Brand building is essential to the value and development of your business, and co-founder of The Creative Counsel, South Africa’s leading and largest sales, marketing and advertising group, Ran Neu-Ner says how you do this matters.
Speaking at The Creative Counsel’s “Expect the Unexpected – Cannes Findings” talk, Neu-Ner outlined the five important ways for brands to effectively appeal to their consumer. These are based on the prominent marketing trends Neu-Ner identified at this year’s Cannes Lions International Festival of Creativity held in France in June.
The eight-day festival brings together branded communication professionals from 100 countries, and recognises and celebrates creative excellence in marketing, advertising and other related fields.
Some of this year’s big winners include sports brand Nike, Samsung Electronics, Ford Motor Company, multinational technology company Microsoft and energy drink brand Red Bull.
Million dollar impact on a shoe string budget
While most of the big winners have multi-million dollar advertising budgets, in his breakdown of the most powerful campaigns and branding trends, Neu-Ner explained that creativity does not necessarily require deep pockets; and that while startups may not have the budget of multinational companies, they can still through creative excellence, achieve world class branding and connect in a real way with their customers.
Here are the 5 big trends as identified by Neu-Ner that are being used by some of the world’s biggest companies, and the lessons startups can take from how they are getting it right.
1. Find a way in
Neu-Ner says consumers are burdened with millions of products that are, for the most part, the same. When the brain experiences an overload of sameness, the consumer is unlikely to act, he says.
To counteract this you need to create something that stands out says Neu-Ner. Think outside the box or as if there is no box as the popular saying goes.
This is important because being unique makes it easier for the brain to notice and therefore that the product will elicit a reaction from consumers.
How Orangina did it: Orangina is a oranges and citrus drink. This year the brand introduced the Orangina upside down can when they realised that consumers were forgetting to shake the beverage – which they advise is best enjoyed when shaken. This unusual way of presenting a canned product and forcing the consumer to flip it while simultaneously shaking it earned the brand much consumer recognition.
One of the most effective ways to connect with your consumer is by engaging the heart, says Neu-Ner. This can be successfully achieved through storytelling.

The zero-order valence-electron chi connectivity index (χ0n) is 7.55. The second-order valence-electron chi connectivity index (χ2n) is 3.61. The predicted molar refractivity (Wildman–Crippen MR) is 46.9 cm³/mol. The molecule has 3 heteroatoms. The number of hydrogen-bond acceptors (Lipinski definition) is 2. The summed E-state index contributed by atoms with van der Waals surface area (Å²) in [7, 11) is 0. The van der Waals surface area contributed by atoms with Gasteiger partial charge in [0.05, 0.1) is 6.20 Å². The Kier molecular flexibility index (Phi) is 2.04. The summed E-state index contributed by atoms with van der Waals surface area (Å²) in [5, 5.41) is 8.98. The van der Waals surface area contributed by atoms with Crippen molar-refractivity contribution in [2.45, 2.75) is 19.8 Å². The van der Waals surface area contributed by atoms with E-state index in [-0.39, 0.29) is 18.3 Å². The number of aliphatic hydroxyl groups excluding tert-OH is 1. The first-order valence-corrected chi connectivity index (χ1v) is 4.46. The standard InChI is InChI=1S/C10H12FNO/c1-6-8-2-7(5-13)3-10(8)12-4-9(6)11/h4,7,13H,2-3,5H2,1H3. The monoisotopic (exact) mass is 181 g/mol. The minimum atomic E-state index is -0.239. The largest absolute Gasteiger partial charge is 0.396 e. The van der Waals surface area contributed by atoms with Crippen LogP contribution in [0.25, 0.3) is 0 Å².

Telling real human stories that consumers can empathise with, he says, creates a connection and evokes emotions that would otherwise not be felt through product stories alone.
Co-founder and Chief Executive Officer of BrightEdge, a digital marketing company, Jim Yu echoes this in his Huffington Post “Go Beyong Advertising and into Storytelling” article saying “creative storytelling can evoke emotions and generate strong personal connections to a brand, its mission, and ultimately, its products.”
Neu-Ner advises against the use of product stories, saying they often fail to pull the heart strings of consumers as human stories do, and equally fail to create a pathway for a connection.
How Extra Gum did it: In the “Extra Gum: The Story of Sarah and Juan” advert, the product is intertwined with a love story designed to tug at the heart strings.
Neu-Ner calls this impact marketing. He says brands should be of good service and stand for a cause. The goal is to create awareness around a cause, to get people talking and ultimately, to jump on the wagon.
How Burger King did it: To illustrate this point, Neu-Ner gives an example of Burger King’s “We Are All The Same Inside” campaign which was in support of the Lesbian, Gay, Bisexual and Transgender (LGBT) community. As part of the campaign, the hamburger chain served a limited “Proud Whopper” which was sold in a rainbow-coloured wrapper that is representative of support the LGBT community.
The campaign, which was in conjunction with San Francisco’s 2014 Gay Pride weekend, went viral after attracting social media and media attention
Technology has become an important part of human life, however, the focus is now moving towards humancentric technology, says Neu-Ner. In other words, create a product that will serve or address a real human need.
How Samsung did it: Neu-Ner gives the example of Samsung as having done this successfully. The electronics brand, this year launched “Voices of Life”, an application that connects mothers to their premature babies (who because of needing medical attention stay in hospital and are unable to go home) virtually when they cannot be there physically.
The app captures the mother’s voice and heartbeat, creating a “womb-like” environment for the baby and though virtual, plays a vital role in the connection of mother and baby.
Good work relationships are essential to mutually pushing the envelope of creativity further and further each time with a common goal in mind. Neu-Ner suggests building relationships as partners as opposed to having typical client-agent relationships.
How Ogilvy and Unilever did it: One such fruitful partnership is between The Ogilvy and Mather advertising agency (Brazil) and Unilever, says Neu-Ner. The duo has worked on numerous projects such as the cosmetic brand, Ponds and food brand Hellmanns.
Proof of the duo’s incredible team work is their work on Dove’s “Real Beauty Sketches” campaign which went viral and walked away with 19 Cannes Lions in 2013.